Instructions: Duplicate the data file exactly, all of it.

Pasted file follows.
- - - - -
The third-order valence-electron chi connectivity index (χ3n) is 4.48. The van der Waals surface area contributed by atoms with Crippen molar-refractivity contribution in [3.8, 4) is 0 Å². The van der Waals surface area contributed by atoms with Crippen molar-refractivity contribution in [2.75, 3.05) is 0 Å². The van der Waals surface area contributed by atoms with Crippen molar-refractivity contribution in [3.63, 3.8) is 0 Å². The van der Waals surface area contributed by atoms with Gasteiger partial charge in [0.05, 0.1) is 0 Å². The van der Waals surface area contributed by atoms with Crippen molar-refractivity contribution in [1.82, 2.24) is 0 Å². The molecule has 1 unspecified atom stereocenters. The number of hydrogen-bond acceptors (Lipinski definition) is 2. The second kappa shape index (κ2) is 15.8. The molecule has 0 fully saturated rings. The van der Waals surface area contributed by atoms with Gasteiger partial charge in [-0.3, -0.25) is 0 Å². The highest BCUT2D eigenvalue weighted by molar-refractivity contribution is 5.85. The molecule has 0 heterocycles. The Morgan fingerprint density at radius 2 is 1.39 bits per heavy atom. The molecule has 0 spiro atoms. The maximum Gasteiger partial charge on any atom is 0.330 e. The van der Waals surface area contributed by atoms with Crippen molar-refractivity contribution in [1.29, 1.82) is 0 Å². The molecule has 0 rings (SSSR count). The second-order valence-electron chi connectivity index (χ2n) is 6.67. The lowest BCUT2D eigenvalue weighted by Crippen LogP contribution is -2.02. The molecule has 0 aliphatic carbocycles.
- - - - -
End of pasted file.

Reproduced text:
The third-order valence-electron chi connectivity index (χ3n) is 4.48. The van der Waals surface area contributed by atoms with Crippen molar-refractivity contribution in [3.8, 4) is 0 Å². The van der Waals surface area contributed by atoms with Crippen molar-refractivity contribution in [2.75, 3.05) is 0 Å². The van der Waals surface area contributed by atoms with Crippen molar-refractivity contribution in [3.63, 3.8) is 0 Å². The van der Waals surface area contributed by atoms with Gasteiger partial charge in [0.05, 0.1) is 0 Å². The van der Waals surface area contributed by atoms with Crippen molar-refractivity contribution in [1.82, 2.24) is 0 Å². The molecule has 1 unspecified atom stereocenters. The number of hydrogen-bond acceptors (Lipinski definition) is 2. The second kappa shape index (κ2) is 15.8. The molecule has 0 fully saturated rings. The van der Waals surface area contributed by atoms with Gasteiger partial charge in [-0.3, -0.25) is 0 Å². The highest BCUT2D eigenvalue weighted by molar-refractivity contribution is 5.85. The molecule has 0 heterocycles. The Morgan fingerprint density at radius 2 is 1.39 bits per heavy atom. The molecule has 0 spiro atoms. The maximum Gasteiger partial charge on any atom is 0.330 e. The van der Waals surface area contributed by atoms with Crippen molar-refractivity contribution in [1.29, 1.82) is 0 Å². The molecule has 0 rings (SSSR count). The second-order valence-electron chi connectivity index (χ2n) is 6.67. The lowest BCUT2D eigenvalue weighted by Crippen LogP contribution is -2.02. The molecule has 0 aliphatic carbocycles.